Americans are mourning the death of 22-year-old Otto Warmbier, a college student who was arrested and sentenced to 15 years of hard labor for allegedly stealing a poster in a hotel where he was staying.
The Trump administration secured Warmbier’s release after he was imprisoned for almost a year-and-a-half. He arrived in the United States last week in a coma and died just days later.
But Warmbier was not the only American languishing in North Korea’s gulag-style prisons.
According to the New York Times, two were arrested in the last two months — Tony Kim, also known as Kim Sang-duk, on April 23, and Kim Hak-song, also known as Jin Xue Song, on May 6, according to the New York Times, with each accused of “hostile acts.”
A third American, Kim Dong-chul, has been detained since 2015.
Tony Kim had spent a month in North Korea teaching accounting at Pyongyang University of Science and Technology (P.U.S.T.) and was about to leave the country when he was arrested, Chan-Mo Park, chancellor of the university, told the media.
“The cause of his arrest is not known, but some officials at P.U.S.T. told me his arrest was not related to his work at P.U.S.T.,” Park told Reuters. “He had been involved with some other activities outside P.U.S.T., such as helping an orphanage.”
Kim had been living in North Korea with his wife, who is reportedly still in the country, the Times reported.
Kim Hak-song also worked at Pyongyang University of Science and Technology, but it is not known whether his arrest was connected with the arrest of Tony Kim two weeks earlier, the Times reported.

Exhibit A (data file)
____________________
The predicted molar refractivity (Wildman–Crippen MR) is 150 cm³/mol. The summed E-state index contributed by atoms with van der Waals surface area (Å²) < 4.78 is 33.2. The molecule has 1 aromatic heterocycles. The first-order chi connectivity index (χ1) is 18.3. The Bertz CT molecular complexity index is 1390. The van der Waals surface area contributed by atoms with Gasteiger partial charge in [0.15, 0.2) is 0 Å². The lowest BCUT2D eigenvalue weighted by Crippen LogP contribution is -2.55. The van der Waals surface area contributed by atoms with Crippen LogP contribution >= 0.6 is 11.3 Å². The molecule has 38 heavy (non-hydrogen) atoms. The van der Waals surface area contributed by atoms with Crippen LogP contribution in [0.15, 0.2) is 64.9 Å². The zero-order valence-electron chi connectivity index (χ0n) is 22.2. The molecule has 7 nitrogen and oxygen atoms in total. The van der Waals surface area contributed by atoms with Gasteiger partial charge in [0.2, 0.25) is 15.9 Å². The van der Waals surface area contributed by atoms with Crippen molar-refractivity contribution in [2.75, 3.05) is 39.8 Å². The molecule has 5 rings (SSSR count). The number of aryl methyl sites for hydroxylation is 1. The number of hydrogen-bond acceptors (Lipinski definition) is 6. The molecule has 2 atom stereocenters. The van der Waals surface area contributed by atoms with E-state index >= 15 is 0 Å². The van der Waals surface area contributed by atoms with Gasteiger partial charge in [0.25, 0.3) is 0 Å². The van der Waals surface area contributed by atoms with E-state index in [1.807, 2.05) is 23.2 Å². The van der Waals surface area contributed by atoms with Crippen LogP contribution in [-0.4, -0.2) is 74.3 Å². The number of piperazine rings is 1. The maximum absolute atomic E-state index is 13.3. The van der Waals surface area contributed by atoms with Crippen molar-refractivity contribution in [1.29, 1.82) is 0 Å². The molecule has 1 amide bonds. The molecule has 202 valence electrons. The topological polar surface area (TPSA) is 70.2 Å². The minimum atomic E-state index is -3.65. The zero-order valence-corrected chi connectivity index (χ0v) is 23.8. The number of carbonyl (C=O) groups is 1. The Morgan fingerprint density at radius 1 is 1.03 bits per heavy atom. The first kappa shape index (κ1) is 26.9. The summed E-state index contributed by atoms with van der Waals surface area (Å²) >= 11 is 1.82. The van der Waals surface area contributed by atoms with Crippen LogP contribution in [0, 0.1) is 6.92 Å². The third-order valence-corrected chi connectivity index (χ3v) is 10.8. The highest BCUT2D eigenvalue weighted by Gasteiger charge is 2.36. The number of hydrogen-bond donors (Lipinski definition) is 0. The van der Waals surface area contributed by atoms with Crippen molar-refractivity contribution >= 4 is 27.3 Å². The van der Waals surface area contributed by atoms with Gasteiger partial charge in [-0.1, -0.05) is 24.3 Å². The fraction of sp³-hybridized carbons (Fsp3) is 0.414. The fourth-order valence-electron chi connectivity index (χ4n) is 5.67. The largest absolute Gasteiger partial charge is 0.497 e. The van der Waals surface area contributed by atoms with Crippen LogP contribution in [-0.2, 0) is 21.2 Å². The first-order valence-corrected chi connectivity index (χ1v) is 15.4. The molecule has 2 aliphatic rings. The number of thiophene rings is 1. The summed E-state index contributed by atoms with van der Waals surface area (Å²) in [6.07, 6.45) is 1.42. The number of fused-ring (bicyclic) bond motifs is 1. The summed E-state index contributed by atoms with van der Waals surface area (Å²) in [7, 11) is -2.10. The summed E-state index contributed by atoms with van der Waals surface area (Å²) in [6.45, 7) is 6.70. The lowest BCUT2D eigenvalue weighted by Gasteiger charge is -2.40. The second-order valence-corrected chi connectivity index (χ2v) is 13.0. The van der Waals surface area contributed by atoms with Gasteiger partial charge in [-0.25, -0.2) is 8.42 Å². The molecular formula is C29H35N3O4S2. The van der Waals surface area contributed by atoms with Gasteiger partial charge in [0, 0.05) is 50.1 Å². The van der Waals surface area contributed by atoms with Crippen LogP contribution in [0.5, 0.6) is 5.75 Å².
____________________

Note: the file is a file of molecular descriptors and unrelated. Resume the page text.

Businessman Kim Dong-chul was sentenced to ten years of hard labor in April 2016 on spying and other offenses.
One month before his trial, he appeared in a government news conference in Pyongyang where he apologized for allegedly trying to steal military secrets in collusion with South Koreans.
Kim, 62, is from Fairfax, Virginia. He was arrested in October 2015.
“When Americans are detained in North Korea, they can expect harsh conditions, with tiny prison cells, little food or water and even less daylight. And their story line is preordained: A forced confession, a show trial, a sentence to years of hard labor with little chance of appeal,” the Times reported.
President Donald Trump issued a statement on Monday about Warmbier’s death that said in part, “Otto’s fate deepens my Administration’s determination to prevent such tragedies from befalling innocent people at the hands of regimes that do not respect the rule of law or basic human decency.” It continued, “The United States once again condemns the brutality of the North Korean regime as we mourn its latest victim.”
Warmbier’s father, Fred, slammed former President Barack Obama during a news conference at the time of his son’s release. “The question is, do I think the past administration could have done more?” he said. “I think the results speak for themselves.”